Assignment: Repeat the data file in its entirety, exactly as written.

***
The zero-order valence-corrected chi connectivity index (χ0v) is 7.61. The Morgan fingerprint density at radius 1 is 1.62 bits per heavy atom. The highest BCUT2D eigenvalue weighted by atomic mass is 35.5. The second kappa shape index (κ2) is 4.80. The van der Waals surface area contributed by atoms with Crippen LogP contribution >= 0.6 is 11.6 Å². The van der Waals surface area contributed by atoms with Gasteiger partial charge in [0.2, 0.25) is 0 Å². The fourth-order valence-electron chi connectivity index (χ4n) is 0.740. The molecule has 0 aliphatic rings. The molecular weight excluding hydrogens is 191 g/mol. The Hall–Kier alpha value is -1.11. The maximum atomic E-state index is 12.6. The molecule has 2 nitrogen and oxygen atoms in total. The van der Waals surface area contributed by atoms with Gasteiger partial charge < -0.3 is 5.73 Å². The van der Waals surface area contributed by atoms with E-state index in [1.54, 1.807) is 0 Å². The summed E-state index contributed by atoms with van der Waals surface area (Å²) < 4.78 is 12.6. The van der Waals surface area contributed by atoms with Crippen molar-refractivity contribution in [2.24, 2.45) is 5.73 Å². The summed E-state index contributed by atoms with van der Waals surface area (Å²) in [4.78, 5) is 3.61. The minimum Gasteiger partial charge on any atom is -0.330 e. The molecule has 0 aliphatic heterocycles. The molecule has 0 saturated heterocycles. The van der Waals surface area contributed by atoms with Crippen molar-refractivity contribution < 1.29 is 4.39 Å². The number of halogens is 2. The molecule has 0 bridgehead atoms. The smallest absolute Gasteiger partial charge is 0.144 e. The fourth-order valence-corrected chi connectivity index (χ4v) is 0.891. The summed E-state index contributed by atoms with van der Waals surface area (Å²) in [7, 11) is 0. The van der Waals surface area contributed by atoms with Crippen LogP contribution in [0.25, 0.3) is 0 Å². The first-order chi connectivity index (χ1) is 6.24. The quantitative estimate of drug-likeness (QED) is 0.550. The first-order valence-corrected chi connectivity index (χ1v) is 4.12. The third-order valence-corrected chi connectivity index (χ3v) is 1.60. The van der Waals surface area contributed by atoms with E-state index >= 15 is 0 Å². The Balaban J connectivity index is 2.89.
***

The zero-order valence-corrected chi connectivity index (χ0v) is 7.61. The Morgan fingerprint density at radius 1 is 1.62 bits per heavy atom. The highest BCUT2D eigenvalue weighted by atomic mass is 35.5. The second kappa shape index (κ2) is 4.80. The van der Waals surface area contributed by atoms with Crippen LogP contribution >= 0.6 is 11.6 Å². The van der Waals surface area contributed by atoms with Gasteiger partial charge in [0.2, 0.25) is 0 Å². The fourth-order valence-electron chi connectivity index (χ4n) is 0.740. The molecule has 0 aliphatic rings. The molecular weight excluding hydrogens is 191 g/mol. The Hall–Kier alpha value is -1.11. The maximum atomic E-state index is 12.6. The molecule has 2 nitrogen and oxygen atoms in total. The van der Waals surface area contributed by atoms with Gasteiger partial charge < -0.3 is 5.73 Å². The van der Waals surface area contributed by atoms with E-state index in [1.54, 1.807) is 0 Å². The summed E-state index contributed by atoms with van der Waals surface area (Å²) < 4.78 is 12.6. The van der Waals surface area contributed by atoms with Crippen molar-refractivity contribution in [2.24, 2.45) is 5.73 Å². The summed E-state index contributed by atoms with van der Waals surface area (Å²) in [4.78, 5) is 3.61. The minimum Gasteiger partial charge on any atom is -0.330 e. The molecule has 0 aliphatic heterocycles. The molecule has 0 saturated heterocycles. The van der Waals surface area contributed by atoms with Crippen molar-refractivity contribution < 1.29 is 4.39 Å². The number of halogens is 2. The molecule has 0 bridgehead atoms. The smallest absolute Gasteiger partial charge is 0.144 e. The fourth-order valence-corrected chi connectivity index (χ4v) is 0.891. The summed E-state index contributed by atoms with van der Waals surface area (Å²) in [7, 11) is 0. The van der Waals surface area contributed by atoms with Crippen LogP contribution in [0.25, 0.3) is 0 Å². The first-order chi connectivity index (χ1) is 6.24. The quantitative estimate of drug-likeness (QED) is 0.550. The first-order valence-corrected chi connectivity index (χ1v) is 4.12. The third-order valence-corrected chi connectivity index (χ3v) is 1.60. The van der Waals surface area contributed by atoms with E-state index >= 15 is 0 Å². The Balaban J connectivity index is 2.89.